Benzodiazepines: A Model for Central Nervous System (CNS) Depressants Benzodiazepines: A Model for Central Nervous System (CNS) Depressants Objectives Summarize the basic mechanism by which benzodiazepines work in the brain. Describe two strategies for reducing and/or eliminating

More information

CAMBRIDGE UNIVERSITY CENTRE FOR BRAIN REPAIR A layman's account of our scientific objectives What is Brain Damage? Many forms of trauma and disease affect the nervous system to produce permanent neurological

More information

Does a "moderate" alcohol intake damage the brain?

Does a moderate alcohol intake damage the brain? Journal of Neurology, Neurosurgery, and PsYchiatrY 1988,51:909-913 Does a "moderate" alcohol intake damage the brain? CLIVE HARPER,*t JILLIAN KRIL,* JOHN DALY: From the Department ofpathology,* The University

More information

Chapter 7: The Nervous System

Chapter 7: The Nervous System Chapter 7: The Nervous System Objectives Discuss the general organization of the nervous system Describe the structure & function of a nerve Draw and label the pathways involved in a withdraw reflex Define

More information

Anoxic Brain Injury and Neural Damage: Three Case Reports

Anoxic Brain Injury and Neural Damage: Three Case Reports Anoxic Brain Injury and Neural Damage: Three Case Reports Abstract Anoxic brain injury (ABI) is common and can occur in a wide variety of disorders. This neural injury is associated with significant and

More information

Head Injury. Dr Sally McCarthy Medical Director ECI

Head Injury. Dr Sally McCarthy Medical Director ECI Head Injury Dr Sally McCarthy Medical Director ECI Head injury in the emergency department A common presentation 80% Mild Head Injury = GCS 14 15 10% Moderate Head Injury = GCS 9 13 10% Severe Head Injury

More information

Electrohypersensitivity and multiple chemical sensitivity: two clinicbiological. disorder?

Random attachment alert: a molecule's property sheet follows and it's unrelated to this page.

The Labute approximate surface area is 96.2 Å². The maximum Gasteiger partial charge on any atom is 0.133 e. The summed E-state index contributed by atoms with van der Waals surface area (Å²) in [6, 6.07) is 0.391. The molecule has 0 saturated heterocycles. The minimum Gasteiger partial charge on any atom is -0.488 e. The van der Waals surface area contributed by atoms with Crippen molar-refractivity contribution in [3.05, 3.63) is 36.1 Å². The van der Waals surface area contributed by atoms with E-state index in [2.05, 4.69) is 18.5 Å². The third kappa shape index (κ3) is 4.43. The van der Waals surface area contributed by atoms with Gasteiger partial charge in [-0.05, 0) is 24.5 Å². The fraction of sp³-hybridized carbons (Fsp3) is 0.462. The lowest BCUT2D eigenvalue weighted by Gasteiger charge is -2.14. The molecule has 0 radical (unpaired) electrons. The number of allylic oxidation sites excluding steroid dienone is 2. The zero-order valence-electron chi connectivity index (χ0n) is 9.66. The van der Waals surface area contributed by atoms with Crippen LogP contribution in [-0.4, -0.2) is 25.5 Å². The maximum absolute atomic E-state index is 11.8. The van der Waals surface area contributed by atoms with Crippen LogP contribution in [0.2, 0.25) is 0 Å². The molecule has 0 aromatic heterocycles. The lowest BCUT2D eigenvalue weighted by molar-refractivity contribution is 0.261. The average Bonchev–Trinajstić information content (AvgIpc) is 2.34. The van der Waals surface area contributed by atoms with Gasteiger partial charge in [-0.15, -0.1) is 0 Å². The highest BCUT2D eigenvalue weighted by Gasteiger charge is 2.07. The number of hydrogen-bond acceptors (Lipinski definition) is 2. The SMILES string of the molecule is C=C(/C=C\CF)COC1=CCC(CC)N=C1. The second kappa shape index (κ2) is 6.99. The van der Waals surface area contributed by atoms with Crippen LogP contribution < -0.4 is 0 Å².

Electrohypersensitivity and multiple chemical sensitivity: two clinicbiological. disorder? 5 th Paris Appeal Congress, 18th of May, 2015 Royal Academy of Medicine, Belgium IDIOPATHIC ENVIRONMENTAL INTOLERANCE: WHAT ROLE FOR ELECTROMAGNETIC FIELDS AND CHEMICALS? Electrohypersensitivity and multiple

More information

Practice Protocol. Neuropsychological Evaluations

Practice Protocol. Neuropsychological Evaluations Practice Protocol Neuropsychological Evaluations Jointly Developed by the Arizona Department of Health Services/Division of Behavioral Health Services and AHCCCS/Health Plans Effective June 30, 2006 Revised

More information

Chapter 10. Summary & Future perspectives

Chapter 10. Summary & Future perspectives Summary & Future perspectives 123 Multiple sclerosis is a chronic disorder of the central nervous system, characterized by inflammation and axonal degeneration. All current therapies modulate the peripheral

More information

ADVANCED BEHAVIORAL HEALTH, INC. Clinical Level of Care Guidelines - 2015

ADVANCED BEHAVIORAL HEALTH, INC. Clinical Level of Care Guidelines - 2015 The Clinical Level of Care Guidelines contained on the following pages have been developed as a guide to assist care managers, physicians and providers in making medical necessity decisions about the least

More information

Philip Moore DO, Toxicology Fellow, PinnacleHealth Toxicology Center Joanne Konick-McMahan RN MSRN, Staff RN, PinnacleHealth

Philip Moore DO, Toxicology Fellow, PinnacleHealth Toxicology Center Joanne Konick-McMahan RN MSRN, Staff RN, PinnacleHealth Philip Moore DO, Toxicology Fellow, PinnacleHealth Toxicology Center Joanne Konick-McMahan RN MSRN, Staff RN, PinnacleHealth I. II. Background A. AWS can occur in anyone who consumes alcohol B. Risk correlates